Investigation of the aesthetic relationship between film and music. Discussion of the many functions of film music with analysis of its most effective application to dramatic situations. Exploration of career opportunities in film and television music. This course is suitable for students not intending to major in film scoring.
The use of MIDI/audio sequencing in scoring to picture, in conjunction with sample playback and synthesis software. Special attention is paid to the film scoring capabilities of Macintosh sequencing applications using QuickTime, tempo, meter, and synchronization in the process of scoring music to picture. Emphasis is also placed on maximizing dramatic expression through use of the available software tools.
This intensive introduction to the field of film scoring is intended for current and prospective film scoring majors, as well as other students looking for a more in-depth exploration of the field of film scoring. In addition to the investigation of the aesthetic relationship between film and music, discussion of the many functions of film music with analysis of its most effective application to dramatic situations, and exploration of career opportunities in film and television music, this course will present early opportunities for a student to start scoring simple film cues.
This course combines analysis and composition techniques in order to provide students with the basic musical skills necessary for composing music for film. Focus is placed on how musical form derives from the dramatic flow of the film. Course work includes in-depth analysis of existing musical examples which demonstrate the building blocks of composition. These building blocks include melody, harmony, rhythm, and form as applied to specific dramatic situations. Students will compose several short original pieces modeled after the various analysis examples presented. This course is the first of a sequence of three core composition courses in the film scoring major.
This course provides students a thorough overview of the history, theory, aesthetics, and application of interactive scoring along with an introduction to the video game and interactive industries, including career opportunities, contracts, licensing, practices, and toolsets. The course includes analysis of interactive music as found in video games, the internet, installations, sound art, and concert composition. This course can stand alone or serve as the first in a series of three courses that make up part of the Video Game Scoring Minor.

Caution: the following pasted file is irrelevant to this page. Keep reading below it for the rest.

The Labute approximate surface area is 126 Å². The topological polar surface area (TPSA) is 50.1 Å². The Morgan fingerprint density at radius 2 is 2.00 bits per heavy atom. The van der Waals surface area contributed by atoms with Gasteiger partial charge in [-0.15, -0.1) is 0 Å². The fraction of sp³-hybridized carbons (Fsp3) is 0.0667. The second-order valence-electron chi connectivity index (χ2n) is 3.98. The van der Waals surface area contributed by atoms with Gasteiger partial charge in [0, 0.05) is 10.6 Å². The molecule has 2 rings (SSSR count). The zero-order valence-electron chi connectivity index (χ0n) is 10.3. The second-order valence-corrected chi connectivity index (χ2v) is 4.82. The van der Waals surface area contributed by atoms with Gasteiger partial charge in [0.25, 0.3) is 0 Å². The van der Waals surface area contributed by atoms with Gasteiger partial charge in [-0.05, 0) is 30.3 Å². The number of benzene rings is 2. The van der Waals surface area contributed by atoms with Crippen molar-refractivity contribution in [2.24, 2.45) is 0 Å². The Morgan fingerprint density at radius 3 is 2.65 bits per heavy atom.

This course is a study of multitrack mixdown in a digital audio workstation environment, specifically for the needs of modern film and television scoring in a project studio. Balance and context of a mix are explored, and special consideration is given to genre-appropriate sound. In addition to aesthetic and technical concerns, people skills and delivery to specifications (including stem mixes and session interchange between DAWs) are emphasized. Mix material will be drawn from the student's own film scoring projects from other courses, and/or film scoring sessions from other composers.
This course focuses on the exploration and application of traditional and contemporary orchestration techniques to support and achieve intended dramatic effect. Regular assignments involve the use of orchestration as an important compositional tool to successfully meet the emotional requirements of a wide variety of dramatic situations.
The technical and aesthetic aspects of composing and recording music for picture using various synchronization methods: to a click provided by a MIDI sequencer and to a studio clock or stopwatch. Film and video formats, measurements, and conversions, as well as scoring procedures and rehearsal techniques will be covered. Students will compose and record three projects: sequenced, sequenced combined with live players, and a free timed-to-clock project using a live ensemble.
Throughout the history of film, a handful of composers have had an extraordinary and formative impact on the art of film scoring. Composers such as Bernard Herrmann, Jerry Goldsmith, and more recently, Thomas Newman, have invented, extended, or defined the grammar and vocabulary of film music. This course will take a full semester to closely examine the work and career of one composer in a rotating set of seminal figures in film scoring history. By studying their work, their impact on film music language, and how their careers developed, students will gain valuable lessons in the art and profession of film scoring.
Study of specific techniques of post-romantic composition commonly found in film underscores. Techniques studied include intervallic structures, polytonality, independent triads, and parallelism/constant structure. There will be extensive traditional score and film music analysis, as well as scoring projects based on each technique.
This course features applied approaches to scoring for video games and builds upon the foundations learned in FS-271. It presents a solid understanding of the knowledge and skills needed to prepare students for entry-level work at a game development company or as a freelance game music professional, including experience with typical game music workflow and approaches to scoring video games. This is an intensive scoring course including collaborations with game design programs and weekly or biweekly scoring assignments.
This course is intended to give non-film scoring majors an overview of the mechanics of synchronization and the psychological implications of applying music to film. Analysis of special dramatic situations will be followed by applications of scoring and synchronization techniques.